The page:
The only case I can think of where someone would get into trouble is where they
read in the text, converted that text to Form D, and only then parsed the text.
They could then run into a "<" that was not in the original text. This would be
a good test case for XML conformance.
As to the other point you mention, take a look at the spec. Except in special
cases an XML parser will interpret the character reference &#xXXXX; exactly as
it would a character expressed in the character set. Thus it doesn't matter
whether you have U+0338 expressed as a character (e.g. CC B8 in UTF-8) or are
using a numeric entity (e.g. ̸). And in either case, an XML parser will
read the entity reference < before the following character, whether that
character is a combining mark or not.
Kevin Bracey wrote:
> In message <37F4E501.5A1E89CC@ispchannel.com>
> "Mark E. Davis" <email@example.com> wrote:
> > It is still not a problem. XML requires every instance of '<' where it
> > could be interpreted as the start of a tag to be quoted as "<", so if
> > you wanted to use the combining character sequence it would have to be as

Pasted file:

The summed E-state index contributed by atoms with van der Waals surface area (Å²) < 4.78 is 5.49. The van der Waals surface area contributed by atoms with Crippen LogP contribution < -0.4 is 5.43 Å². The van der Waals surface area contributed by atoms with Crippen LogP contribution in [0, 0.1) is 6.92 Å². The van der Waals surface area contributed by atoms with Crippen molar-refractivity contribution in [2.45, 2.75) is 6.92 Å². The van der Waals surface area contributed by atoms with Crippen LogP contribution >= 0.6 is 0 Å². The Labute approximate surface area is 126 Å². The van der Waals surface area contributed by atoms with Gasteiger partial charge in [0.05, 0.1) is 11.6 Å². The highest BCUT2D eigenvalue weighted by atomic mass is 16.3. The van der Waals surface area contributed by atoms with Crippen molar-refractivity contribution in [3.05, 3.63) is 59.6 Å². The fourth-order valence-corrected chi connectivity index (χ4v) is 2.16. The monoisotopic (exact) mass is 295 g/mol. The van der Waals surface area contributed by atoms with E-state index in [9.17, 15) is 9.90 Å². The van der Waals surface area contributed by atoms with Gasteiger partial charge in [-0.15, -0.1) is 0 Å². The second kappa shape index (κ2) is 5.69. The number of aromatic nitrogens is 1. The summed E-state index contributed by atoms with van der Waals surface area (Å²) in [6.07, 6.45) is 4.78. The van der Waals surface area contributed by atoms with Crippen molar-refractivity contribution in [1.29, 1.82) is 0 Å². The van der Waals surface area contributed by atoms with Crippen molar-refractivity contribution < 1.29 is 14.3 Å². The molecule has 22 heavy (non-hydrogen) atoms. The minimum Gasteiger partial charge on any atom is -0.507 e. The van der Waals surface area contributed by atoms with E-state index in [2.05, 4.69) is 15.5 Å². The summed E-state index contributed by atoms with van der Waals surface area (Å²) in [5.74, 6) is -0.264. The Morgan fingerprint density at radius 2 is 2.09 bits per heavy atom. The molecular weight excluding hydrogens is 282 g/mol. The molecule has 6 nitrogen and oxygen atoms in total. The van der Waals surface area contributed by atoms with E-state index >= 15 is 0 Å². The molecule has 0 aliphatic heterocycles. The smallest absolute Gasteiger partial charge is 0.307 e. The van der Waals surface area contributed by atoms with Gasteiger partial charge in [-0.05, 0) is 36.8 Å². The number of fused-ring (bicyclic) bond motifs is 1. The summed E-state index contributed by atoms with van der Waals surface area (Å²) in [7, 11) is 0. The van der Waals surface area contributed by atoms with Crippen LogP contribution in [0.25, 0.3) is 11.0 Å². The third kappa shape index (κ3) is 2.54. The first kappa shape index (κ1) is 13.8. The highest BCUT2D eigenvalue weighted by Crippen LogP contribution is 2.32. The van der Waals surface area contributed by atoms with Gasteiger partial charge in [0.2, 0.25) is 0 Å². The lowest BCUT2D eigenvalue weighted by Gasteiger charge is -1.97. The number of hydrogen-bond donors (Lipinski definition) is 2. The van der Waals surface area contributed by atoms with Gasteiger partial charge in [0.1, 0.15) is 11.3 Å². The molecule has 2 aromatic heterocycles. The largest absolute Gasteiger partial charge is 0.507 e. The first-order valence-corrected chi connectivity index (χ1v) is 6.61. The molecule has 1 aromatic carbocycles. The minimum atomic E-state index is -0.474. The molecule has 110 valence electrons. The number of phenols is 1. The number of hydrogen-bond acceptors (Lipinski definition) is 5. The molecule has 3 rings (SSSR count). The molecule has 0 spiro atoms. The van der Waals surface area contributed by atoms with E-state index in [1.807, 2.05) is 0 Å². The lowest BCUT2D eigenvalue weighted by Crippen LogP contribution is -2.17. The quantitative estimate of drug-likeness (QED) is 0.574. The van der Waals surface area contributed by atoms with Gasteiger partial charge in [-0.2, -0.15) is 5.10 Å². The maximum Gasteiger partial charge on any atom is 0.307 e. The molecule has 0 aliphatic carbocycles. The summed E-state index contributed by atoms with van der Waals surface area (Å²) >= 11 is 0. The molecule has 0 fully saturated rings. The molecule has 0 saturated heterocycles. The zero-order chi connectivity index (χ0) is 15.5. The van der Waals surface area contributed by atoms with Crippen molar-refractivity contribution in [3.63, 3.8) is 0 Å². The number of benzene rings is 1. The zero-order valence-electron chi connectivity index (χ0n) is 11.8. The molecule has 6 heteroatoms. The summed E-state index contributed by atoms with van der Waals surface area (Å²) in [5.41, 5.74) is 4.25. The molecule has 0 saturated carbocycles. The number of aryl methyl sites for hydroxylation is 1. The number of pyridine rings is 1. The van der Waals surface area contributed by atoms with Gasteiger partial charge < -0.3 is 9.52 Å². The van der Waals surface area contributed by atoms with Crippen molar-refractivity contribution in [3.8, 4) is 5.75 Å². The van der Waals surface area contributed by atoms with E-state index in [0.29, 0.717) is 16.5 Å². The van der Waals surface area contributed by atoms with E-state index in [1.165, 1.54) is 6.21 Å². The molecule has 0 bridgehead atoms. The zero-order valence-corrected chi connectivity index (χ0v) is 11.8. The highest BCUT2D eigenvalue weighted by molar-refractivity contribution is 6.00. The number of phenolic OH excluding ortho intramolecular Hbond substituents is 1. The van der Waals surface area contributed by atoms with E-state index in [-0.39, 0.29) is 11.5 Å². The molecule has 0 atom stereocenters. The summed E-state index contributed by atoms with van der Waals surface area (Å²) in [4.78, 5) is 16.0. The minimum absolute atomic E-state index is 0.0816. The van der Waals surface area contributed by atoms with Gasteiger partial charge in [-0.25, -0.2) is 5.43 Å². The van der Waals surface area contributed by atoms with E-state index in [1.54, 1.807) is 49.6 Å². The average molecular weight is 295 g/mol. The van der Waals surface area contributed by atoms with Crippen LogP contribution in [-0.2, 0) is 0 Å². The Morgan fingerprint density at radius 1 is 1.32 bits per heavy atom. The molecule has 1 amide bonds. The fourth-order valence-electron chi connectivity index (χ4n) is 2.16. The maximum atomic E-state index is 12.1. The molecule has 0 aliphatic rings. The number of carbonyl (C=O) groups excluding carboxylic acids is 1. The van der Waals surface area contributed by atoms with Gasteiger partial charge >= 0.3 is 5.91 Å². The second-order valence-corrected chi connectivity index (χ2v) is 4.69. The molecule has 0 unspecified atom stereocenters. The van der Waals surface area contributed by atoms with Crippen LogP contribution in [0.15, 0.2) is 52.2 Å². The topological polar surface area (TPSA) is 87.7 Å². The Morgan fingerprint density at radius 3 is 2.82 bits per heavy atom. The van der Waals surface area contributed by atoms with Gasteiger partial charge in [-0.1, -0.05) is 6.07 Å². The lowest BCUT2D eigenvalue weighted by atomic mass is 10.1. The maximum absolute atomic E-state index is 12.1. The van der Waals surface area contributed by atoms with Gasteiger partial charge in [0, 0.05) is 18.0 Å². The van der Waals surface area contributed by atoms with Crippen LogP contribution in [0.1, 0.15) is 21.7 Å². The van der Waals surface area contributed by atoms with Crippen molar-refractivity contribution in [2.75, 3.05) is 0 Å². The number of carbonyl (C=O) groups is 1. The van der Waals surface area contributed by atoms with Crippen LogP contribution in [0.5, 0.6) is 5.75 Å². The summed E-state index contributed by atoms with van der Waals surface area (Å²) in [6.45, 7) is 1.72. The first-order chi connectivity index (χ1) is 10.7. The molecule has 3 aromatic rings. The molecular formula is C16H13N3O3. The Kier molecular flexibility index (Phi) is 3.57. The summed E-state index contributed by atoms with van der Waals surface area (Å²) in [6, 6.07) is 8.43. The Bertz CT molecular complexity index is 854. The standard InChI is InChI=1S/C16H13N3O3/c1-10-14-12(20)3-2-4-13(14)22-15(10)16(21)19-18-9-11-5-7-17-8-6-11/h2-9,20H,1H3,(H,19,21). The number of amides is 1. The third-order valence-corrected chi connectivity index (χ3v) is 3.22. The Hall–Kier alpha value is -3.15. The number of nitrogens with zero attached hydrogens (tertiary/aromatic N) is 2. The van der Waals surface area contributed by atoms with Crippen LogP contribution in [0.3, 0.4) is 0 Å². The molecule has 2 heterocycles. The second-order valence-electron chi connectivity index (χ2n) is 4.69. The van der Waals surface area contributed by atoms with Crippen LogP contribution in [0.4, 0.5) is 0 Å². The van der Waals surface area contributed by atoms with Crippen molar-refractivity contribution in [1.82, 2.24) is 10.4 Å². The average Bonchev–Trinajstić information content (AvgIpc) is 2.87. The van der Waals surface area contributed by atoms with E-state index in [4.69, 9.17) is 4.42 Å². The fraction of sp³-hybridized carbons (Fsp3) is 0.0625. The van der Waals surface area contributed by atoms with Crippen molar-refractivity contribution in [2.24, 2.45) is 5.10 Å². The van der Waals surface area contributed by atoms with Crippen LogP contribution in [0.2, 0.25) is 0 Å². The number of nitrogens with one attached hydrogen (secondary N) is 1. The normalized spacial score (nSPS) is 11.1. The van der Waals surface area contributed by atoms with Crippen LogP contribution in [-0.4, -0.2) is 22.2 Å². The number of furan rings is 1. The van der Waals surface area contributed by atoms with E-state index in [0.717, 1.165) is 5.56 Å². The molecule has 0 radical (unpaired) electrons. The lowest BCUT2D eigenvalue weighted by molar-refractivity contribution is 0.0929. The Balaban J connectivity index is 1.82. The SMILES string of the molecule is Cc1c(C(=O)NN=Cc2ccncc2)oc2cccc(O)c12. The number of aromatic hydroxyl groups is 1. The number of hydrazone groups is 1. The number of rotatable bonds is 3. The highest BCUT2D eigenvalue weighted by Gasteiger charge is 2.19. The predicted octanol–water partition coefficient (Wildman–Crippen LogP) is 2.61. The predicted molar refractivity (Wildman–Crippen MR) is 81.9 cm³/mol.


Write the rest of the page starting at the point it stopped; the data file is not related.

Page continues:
> > "≮". (actually, the second character doesn't need to be quoted
> > if the character set can express it).
> What I meant was that it might be supplied in form C, but the user-agent
> might be decomposing everything on input internally, causing a problem.
> On your last point; surely you couldn't say <<U+0338>, because that would
> be a semicolon with a slash through it in the source, no? It _would_ have
> to be ≮. Or are we again searching only for base characters in
> the source, ignoring combining marks?
> Kevin Bracey, Senior Software Engineer
> Pace Micro Technology plc Tel: +44 (0) 1223 518566
> 645 Newmarket Road Fax: +44 (0) 1223 518526
> Cambridge, CB5 8PB, United Kingdom WWW: http://www.acorn.co.uk/
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